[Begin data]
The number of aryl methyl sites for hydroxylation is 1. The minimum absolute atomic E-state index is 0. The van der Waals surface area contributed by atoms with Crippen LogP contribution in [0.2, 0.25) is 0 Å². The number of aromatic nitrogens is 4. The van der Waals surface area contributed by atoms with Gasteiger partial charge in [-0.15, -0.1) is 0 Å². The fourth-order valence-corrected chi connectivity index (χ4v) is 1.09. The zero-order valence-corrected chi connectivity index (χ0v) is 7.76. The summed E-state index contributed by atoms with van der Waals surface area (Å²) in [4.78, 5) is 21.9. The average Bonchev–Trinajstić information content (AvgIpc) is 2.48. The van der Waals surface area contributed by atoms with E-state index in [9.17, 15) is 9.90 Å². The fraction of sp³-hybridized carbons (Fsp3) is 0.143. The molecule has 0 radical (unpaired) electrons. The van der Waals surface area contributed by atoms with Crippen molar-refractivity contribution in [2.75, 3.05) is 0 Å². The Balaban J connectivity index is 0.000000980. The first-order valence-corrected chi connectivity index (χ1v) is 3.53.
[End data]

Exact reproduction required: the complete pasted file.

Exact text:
The number of aryl methyl sites for hydroxylation is 1. The minimum absolute atomic E-state index is 0. The van der Waals surface area contributed by atoms with Crippen LogP contribution in [0.2, 0.25) is 0 Å². The number of aromatic nitrogens is 4. The van der Waals surface area contributed by atoms with Gasteiger partial charge in [-0.15, -0.1) is 0 Å². The fourth-order valence-corrected chi connectivity index (χ4v) is 1.09. The zero-order valence-corrected chi connectivity index (χ0v) is 7.76. The summed E-state index contributed by atoms with van der Waals surface area (Å²) in [4.78, 5) is 21.9. The average Bonchev–Trinajstić information content (AvgIpc) is 2.48. The van der Waals surface area contributed by atoms with E-state index in [9.17, 15) is 9.90 Å². The fraction of sp³-hybridized carbons (Fsp3) is 0.143. The molecule has 0 radical (unpaired) electrons. The van der Waals surface area contributed by atoms with Crippen molar-refractivity contribution in [2.75, 3.05) is 0 Å². The Balaban J connectivity index is 0.000000980. The first-order valence-corrected chi connectivity index (χ1v) is 3.53.